For anyone living in the UK, or even beyond, it is common knowledge that Brexit is a very controversial topic. Indeed, it has divided the country to a greater extent than any other initiative, perhaps since the Iraq war in 2003. However, Brexit was nonetheless delivered by the Conservative party on the 31st of January this year.
Considering the recent disagreements on the topic, it is clear that a big proportion of UK citizens do not empathise with the Brexiteers. An exhibition at the Scottish Storytelling Centre, Brexit Tears, is dedicated to the recent happenings in the UK and the process of leaving the European Union.
Calum Calvin’s and Robert Crawford’s collaboration presents anti-Brexit sentiments. The exhibition, located in the heart of Edinburgh, the Royal Mile, suggests the pro-EU position of Scottish communities – reflected in the general elections, with the SNP winning their biggest majority of Scottish votes yet. Like Brexit, the collection of artworks presented too is very political as well as socially and culturally poignant.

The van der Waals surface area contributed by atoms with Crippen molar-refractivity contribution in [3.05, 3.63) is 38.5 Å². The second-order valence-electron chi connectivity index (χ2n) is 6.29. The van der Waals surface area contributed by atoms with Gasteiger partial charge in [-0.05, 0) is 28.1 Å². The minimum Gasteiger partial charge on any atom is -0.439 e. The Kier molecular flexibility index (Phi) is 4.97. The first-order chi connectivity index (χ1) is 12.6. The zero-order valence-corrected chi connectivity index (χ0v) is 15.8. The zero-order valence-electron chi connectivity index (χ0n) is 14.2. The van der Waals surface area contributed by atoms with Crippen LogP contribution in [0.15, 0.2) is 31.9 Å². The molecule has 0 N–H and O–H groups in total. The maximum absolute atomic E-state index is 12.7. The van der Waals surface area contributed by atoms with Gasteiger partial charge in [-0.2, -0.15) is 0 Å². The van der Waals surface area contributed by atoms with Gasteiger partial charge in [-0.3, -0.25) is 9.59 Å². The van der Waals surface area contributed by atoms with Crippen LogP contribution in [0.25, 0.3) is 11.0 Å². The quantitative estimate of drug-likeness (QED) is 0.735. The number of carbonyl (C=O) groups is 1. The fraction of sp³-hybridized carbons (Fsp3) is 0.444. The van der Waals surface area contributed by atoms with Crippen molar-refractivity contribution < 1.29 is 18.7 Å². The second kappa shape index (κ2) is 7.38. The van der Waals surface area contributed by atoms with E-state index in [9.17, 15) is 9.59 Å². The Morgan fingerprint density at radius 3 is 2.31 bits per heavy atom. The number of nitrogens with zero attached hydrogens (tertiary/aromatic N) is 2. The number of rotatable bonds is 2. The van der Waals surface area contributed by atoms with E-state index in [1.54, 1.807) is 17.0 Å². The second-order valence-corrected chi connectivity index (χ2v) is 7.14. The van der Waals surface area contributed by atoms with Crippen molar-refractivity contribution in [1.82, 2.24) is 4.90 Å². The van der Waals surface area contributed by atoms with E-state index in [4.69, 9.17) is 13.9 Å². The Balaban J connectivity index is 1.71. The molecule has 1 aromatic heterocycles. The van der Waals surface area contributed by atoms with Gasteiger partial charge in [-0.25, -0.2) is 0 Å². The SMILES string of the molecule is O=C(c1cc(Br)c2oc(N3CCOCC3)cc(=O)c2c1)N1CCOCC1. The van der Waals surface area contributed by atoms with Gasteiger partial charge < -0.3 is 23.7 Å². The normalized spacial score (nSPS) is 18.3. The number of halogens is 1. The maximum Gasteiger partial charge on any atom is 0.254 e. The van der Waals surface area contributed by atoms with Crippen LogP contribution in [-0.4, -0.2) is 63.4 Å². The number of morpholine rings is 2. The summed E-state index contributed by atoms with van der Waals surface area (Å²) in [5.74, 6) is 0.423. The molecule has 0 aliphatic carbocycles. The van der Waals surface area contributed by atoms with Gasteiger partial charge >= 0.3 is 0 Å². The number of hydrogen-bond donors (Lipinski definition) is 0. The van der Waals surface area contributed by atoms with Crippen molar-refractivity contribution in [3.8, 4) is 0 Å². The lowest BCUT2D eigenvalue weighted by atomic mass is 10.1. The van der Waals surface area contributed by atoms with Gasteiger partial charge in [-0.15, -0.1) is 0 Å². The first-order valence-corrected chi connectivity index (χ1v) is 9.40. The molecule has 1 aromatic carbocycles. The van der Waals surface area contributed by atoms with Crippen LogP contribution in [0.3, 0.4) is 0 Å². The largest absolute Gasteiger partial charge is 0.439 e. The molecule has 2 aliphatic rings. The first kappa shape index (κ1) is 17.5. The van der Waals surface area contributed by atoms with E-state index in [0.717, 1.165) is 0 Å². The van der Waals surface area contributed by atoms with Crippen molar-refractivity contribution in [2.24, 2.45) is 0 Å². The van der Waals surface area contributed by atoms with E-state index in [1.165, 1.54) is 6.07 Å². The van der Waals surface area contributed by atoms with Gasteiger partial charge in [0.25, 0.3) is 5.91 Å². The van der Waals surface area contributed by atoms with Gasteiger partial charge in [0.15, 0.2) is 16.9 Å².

Brexit Tears includes photographs and poetry that together create a very nostalgic and sentimental aura in the space. The artists’’ choices of visuals and wording give the works a very satirical tone. A framed black square has the caption ‘LEAVE.CON’; a picture of a woman by the sea with a melancholic expression on her face says ‘UK PASTPORT’. These and a few more parts of the collection, expose the audience to anti-Brexit sentiments. The artists emphasise Scotland, Wales, and Northern Ireland, underlining the origins of the anti-conservative, pro-EU tendencies.
At first glance, the exhibition might seem very nihilistic, considering that Brexit has already officially been delivered. It presents the country using an image of a chicken locked in a cage all alone, symbolising the isolation that the UK has put itself into. However, the collection has a positive essence to it as well, suggesting the artists’ hope of further devolution of the UK, or independence of Scotland, Northern Ireland, and Wales. Therefore, this collection of photography and poetry emphasises that, even though we might be weeping Brexit tears for now, hope should not be lost and the possibility of better things coming ahead still stands.
Image: Tebo Steele via Flickr